Chief of Engineers on backwater pumps: It’s time to make something happen

Published 5:51 pm Wednesday, March 11, 2020

U.S. Sen. Cindy Hyde-Smith Wednesday prompted strong commitments from the leadership of the U.S. Army Corps of Engineers to “push this process through” to complete the Yazoo Backwater Area flood control pumps.

Hyde-Smith received pledges from R.D. James, Assistant Secretary of the Army, and Lt. Gen. Todd Semonite, Commanding General and Chief of Engineers, to move forward with a long-sought pump station that would help protect the South Mississippi Delta from “perpetual flooding.”

“We simply cannot sustain this flooding.  Instead of carrying out a long-term solution specifically authorized by Congress, we continue to spend tax dollars on damages and repairs, which could have otherwise been prevented,” Hyde-Smith told James and Semonite at the Senate Energy and Water Development Appropriations Subcommittee hearing Wednesday afternoon. “Assistant Secretary James and Lt. Gen. Semonite, would you agree that flood control projects are not fully effective until they are complete?”

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James, familiar with the region through his previous work with the Mississippi River Commission, responded, “Absolutely, I’ll agree with it because they’re not effective and yet when we do finally get around to complete them, they cost us four to five times more than they should. And all that time the people that need that flood control project are suffering.”

Semonite responded with unequivocal support for completing the Yazoo Backwater Area pumps.

“The bottom line here is we are going to push this process through, so NEPA should be good to go. We are using our Work Plan money. The Corps’ position is these pumps are absolutely essential,” Semonite said. “It might be a good time that you, the head of the EPA, Secretary James and I get in a room and say ‘how do we move forward,’ because we have been dealing with this problem way too long and it’s time to make something happen.”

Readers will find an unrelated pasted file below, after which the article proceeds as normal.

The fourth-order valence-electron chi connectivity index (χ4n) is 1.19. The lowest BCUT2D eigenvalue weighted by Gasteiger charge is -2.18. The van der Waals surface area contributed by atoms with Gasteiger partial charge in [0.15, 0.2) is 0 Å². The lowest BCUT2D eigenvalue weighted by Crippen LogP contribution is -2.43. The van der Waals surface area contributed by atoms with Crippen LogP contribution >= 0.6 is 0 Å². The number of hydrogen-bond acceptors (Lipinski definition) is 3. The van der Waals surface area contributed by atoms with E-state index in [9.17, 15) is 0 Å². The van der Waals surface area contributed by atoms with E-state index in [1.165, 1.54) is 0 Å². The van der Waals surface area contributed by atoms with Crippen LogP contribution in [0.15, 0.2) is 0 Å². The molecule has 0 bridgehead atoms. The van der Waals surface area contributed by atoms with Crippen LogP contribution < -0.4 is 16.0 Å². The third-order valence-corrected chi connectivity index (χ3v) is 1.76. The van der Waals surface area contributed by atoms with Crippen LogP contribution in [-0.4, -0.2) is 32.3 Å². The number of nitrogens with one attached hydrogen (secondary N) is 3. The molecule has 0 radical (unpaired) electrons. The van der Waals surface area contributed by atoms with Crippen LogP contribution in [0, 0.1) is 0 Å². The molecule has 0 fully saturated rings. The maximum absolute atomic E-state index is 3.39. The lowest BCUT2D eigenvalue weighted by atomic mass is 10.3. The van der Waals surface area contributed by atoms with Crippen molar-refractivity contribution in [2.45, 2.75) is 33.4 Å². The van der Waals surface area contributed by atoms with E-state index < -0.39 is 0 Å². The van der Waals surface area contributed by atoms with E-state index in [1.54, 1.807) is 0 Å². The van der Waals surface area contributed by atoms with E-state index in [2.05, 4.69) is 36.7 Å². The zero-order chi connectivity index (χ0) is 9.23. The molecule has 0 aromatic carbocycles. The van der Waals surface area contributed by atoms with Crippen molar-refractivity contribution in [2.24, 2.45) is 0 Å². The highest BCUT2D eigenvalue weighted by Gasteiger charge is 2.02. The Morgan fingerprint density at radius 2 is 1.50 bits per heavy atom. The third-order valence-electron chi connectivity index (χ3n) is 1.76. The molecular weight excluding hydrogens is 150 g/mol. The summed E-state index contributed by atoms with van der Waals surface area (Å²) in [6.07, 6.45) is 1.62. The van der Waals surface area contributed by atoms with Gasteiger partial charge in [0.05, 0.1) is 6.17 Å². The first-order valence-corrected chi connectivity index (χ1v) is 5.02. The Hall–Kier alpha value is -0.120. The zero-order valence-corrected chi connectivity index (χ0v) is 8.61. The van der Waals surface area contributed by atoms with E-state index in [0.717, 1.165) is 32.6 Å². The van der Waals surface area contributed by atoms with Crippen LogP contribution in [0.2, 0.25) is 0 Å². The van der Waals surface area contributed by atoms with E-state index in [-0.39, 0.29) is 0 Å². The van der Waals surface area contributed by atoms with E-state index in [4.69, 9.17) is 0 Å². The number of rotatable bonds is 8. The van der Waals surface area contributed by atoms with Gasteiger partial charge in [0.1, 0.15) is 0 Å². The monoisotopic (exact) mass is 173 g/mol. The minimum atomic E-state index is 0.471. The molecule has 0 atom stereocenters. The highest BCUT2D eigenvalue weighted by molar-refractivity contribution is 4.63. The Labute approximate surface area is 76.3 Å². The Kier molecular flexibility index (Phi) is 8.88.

Hyde-Smith used the FY2021 budget review hearing to argue Mississippians and taxpayers continue to be harmed by the failure of the federal government to complete all flood control components authorized under the Flood Control Act of 1941. 

The Yazoo Backwater pumps represent the last, unmet federal commitment to help protect a 630,000-acre region in the South Delta.

As part of a comprehensive review of past and current situations in Mississippi, Hyde-Smith expressed gratitude for recent efforts by the Army Corps and the Environmental Protection Agency to overcome a 2008 EPA decision that stopped completion of the Yazoo Backwater project.

“A pumping station would not have completely prevented the effects of last year’s flood or prior years’ flooding, but the damages would have been drastically reduced,” Hyde-Smith said. “Thanks to your great leadership and your strong leadership under this Administration, area residents now have hope.”

In February, Hyde-Smith announced an additional $46.5 million in FY2020 Army Corps “Work Plan” funding for work on 27 projects in Mississippi, including $7.5 million to advance efforts to address Yazoo Backwater Area flooding.